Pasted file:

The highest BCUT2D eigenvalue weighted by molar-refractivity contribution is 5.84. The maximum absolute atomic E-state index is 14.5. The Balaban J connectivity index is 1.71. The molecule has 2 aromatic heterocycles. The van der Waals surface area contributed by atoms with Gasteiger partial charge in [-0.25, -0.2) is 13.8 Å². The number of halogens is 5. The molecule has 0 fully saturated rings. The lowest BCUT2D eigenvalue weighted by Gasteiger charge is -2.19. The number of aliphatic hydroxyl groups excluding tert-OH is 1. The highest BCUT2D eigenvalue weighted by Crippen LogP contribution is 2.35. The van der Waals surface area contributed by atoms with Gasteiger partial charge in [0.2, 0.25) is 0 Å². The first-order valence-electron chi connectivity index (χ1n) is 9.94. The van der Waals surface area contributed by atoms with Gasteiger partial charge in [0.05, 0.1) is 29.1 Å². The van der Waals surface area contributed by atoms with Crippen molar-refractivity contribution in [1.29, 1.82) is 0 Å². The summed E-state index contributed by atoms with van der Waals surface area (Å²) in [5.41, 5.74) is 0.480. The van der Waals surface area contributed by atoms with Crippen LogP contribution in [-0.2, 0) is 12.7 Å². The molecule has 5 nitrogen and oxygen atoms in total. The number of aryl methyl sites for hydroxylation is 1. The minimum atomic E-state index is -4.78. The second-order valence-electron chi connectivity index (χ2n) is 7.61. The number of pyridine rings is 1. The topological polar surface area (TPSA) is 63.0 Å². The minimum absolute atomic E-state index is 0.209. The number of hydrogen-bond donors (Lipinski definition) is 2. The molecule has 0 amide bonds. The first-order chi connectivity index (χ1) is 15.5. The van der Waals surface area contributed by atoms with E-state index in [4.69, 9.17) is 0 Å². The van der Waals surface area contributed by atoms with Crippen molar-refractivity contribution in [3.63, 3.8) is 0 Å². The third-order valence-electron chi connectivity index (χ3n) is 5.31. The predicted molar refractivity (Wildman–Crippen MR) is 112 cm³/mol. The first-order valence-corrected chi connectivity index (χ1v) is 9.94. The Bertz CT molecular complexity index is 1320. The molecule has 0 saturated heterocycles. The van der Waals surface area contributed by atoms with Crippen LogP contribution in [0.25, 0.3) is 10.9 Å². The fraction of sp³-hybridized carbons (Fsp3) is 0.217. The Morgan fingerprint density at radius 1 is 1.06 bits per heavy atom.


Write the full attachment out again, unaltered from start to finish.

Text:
The highest BCUT2D eigenvalue weighted by molar-refractivity contribution is 5.84. The maximum absolute atomic E-state index is 14.5. The Balaban J connectivity index is 1.71. The molecule has 2 aromatic heterocycles. The van der Waals surface area contributed by atoms with Gasteiger partial charge in [-0.25, -0.2) is 13.8 Å². The number of halogens is 5. The molecule has 0 fully saturated rings. The lowest BCUT2D eigenvalue weighted by Gasteiger charge is -2.19. The number of aliphatic hydroxyl groups excluding tert-OH is 1. The highest BCUT2D eigenvalue weighted by Crippen LogP contribution is 2.35. The van der Waals surface area contributed by atoms with Gasteiger partial charge in [0.2, 0.25) is 0 Å². The first-order valence-electron chi connectivity index (χ1n) is 9.94. The van der Waals surface area contributed by atoms with Gasteiger partial charge in [0.05, 0.1) is 29.1 Å². The van der Waals surface area contributed by atoms with Crippen molar-refractivity contribution in [1.29, 1.82) is 0 Å². The summed E-state index contributed by atoms with van der Waals surface area (Å²) in [5.41, 5.74) is 0.480. The van der Waals surface area contributed by atoms with Crippen LogP contribution in [-0.2, 0) is 12.7 Å². The molecule has 5 nitrogen and oxygen atoms in total. The number of aryl methyl sites for hydroxylation is 1. The minimum atomic E-state index is -4.78. The second-order valence-electron chi connectivity index (χ2n) is 7.61. The number of pyridine rings is 1. The topological polar surface area (TPSA) is 63.0 Å². The minimum absolute atomic E-state index is 0.209. The number of hydrogen-bond donors (Lipinski definition) is 2. The molecule has 0 amide bonds. The first-order chi connectivity index (χ1) is 15.5. The van der Waals surface area contributed by atoms with E-state index in [4.69, 9.17) is 0 Å². The van der Waals surface area contributed by atoms with Crippen molar-refractivity contribution in [3.63, 3.8) is 0 Å². The third-order valence-electron chi connectivity index (χ3n) is 5.31. The predicted molar refractivity (Wildman–Crippen MR) is 112 cm³/mol. The first-order valence-corrected chi connectivity index (χ1v) is 9.94. The Bertz CT molecular complexity index is 1320. The molecule has 0 saturated heterocycles. The van der Waals surface area contributed by atoms with Crippen LogP contribution in [0.25, 0.3) is 10.9 Å². The fraction of sp³-hybridized carbons (Fsp3) is 0.217. The Morgan fingerprint density at radius 1 is 1.06 bits per heavy atom.